Tuesday, September 13, 2016

When a caregiver says, "I can't do this anymore!"

The New York Times has a “Modern Loveseries of weekly reader-submitted essays that “explore the joys and tribulations of  love”. This isn't exactly what I would call a love story, but more of an essay on the sometimes fragile bonds between caregiver and the one cared for.  “When Love Isn’t as Simple as Standing by your Man”, 9/9/16, is written by Eirek Gumeny who has endured a lifetime of health crises. For much of his adult life, his spouse has also been his caregiver.

Gumeny has cystic fibrosis, a progressive genetic disorder that  causes lung infections and limits the ability to breathe. He and his wife were proud of how they managed every health and life crisis that came along, believing that their love was indestructible. As Eirik’s health deteriorated to the point where he needed a double lung transplant, he and his wife faced this latest crisis with their usual grit and determination.

Then she threatened to leave him six weeks after a double lung transplant.  

As a parent of two profoundly mentally and physically disabled sons, I can relate to the spouse holding herself together until her husband was at least on his way to recovery and a better quality of life.  Holding in reserve the energy it takes for a full-blown meltdown until it can be done to full effect is not unfamiliar to me and other parents who have been through hell and high water with their disabled children. The demands on caregivers for people with complex and severe disabilities often leave the caregiver with no alternative than to seemingly do more than is humanly possible until he or she just can't do it anymore.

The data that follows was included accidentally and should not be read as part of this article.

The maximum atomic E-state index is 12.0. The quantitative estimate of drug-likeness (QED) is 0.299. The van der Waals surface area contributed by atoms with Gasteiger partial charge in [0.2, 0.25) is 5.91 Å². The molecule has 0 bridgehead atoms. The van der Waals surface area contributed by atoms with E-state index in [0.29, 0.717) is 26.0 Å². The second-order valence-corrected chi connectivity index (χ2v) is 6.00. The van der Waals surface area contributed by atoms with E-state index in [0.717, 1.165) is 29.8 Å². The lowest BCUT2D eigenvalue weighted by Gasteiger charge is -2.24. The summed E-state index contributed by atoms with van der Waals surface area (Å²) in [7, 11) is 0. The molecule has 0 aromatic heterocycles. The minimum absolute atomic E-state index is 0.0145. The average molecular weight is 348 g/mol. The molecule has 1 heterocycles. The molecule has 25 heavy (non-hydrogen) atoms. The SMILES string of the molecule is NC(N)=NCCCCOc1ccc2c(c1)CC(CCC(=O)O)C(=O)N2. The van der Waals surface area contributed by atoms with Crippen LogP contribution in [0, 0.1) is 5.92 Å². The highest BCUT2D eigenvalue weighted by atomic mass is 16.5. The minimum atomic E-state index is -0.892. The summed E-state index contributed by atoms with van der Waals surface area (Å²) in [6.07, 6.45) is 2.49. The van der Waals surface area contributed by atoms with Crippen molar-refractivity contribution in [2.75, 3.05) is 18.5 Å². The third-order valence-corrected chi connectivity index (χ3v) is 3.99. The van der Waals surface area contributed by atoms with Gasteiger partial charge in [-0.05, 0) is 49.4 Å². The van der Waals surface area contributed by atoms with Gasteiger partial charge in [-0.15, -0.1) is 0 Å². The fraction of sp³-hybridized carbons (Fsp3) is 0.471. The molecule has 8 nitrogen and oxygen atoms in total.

Gumeny’s examination of the effects of his care on himself and his spouse provides insights into the loving relationship they had and why it was suddenly falling apart. After his initial shock and smoldering resentment for his wife’s seeming to abandon him and his ongoing need for her, he comes to realize how the bad effects on him of his double lung transplant were muted by his treatment and hospitalization. For his wife, the effects spiraled out of control:

“None of the pamphlets mention the psychological toll of waiting to die or of waiting for (even grimly rooting for) someone else to die so that you can get that person’s lungs. They don’t explain how not to feel like a monster about that. No one tells you that the physical scars are the easy ones.

“My wife, Monica, knows this all intimately now, better even than I do. While I was high on anti-anxiety medications and cannabis-based appetite stimulants, she was the one who had to remain clearheaded enough to clean up after me and keep us rolling in buckets of expensive prescriptions.

“She didn’t have the luxury of mentally checking out, the way I did. She would spend her mornings dealing with the gruesome symptoms of my death spiral, and then spend the afternoons trying to do her day job from my hospital room.”

"Every problem my waning health presented Monica had to handle twice over, worrying about me and worrying about her life after me if it all went sideways. Every time someone told me I was going to die, she had to sit there silently, taking it in.

“I could petulantly shrug off all the dire news and flip to the Cartoon Network, but she didn’t have that option. She had to deal with the information, the issues and the repercussions, acting as nursemaid, housekeeper, chauffeur and lawyer for me — the man who was supposed to share her life, not consume it.”

Monica did return, but, says Eirik, “Our love may be indestructible, but we sure as hell aren’t.”


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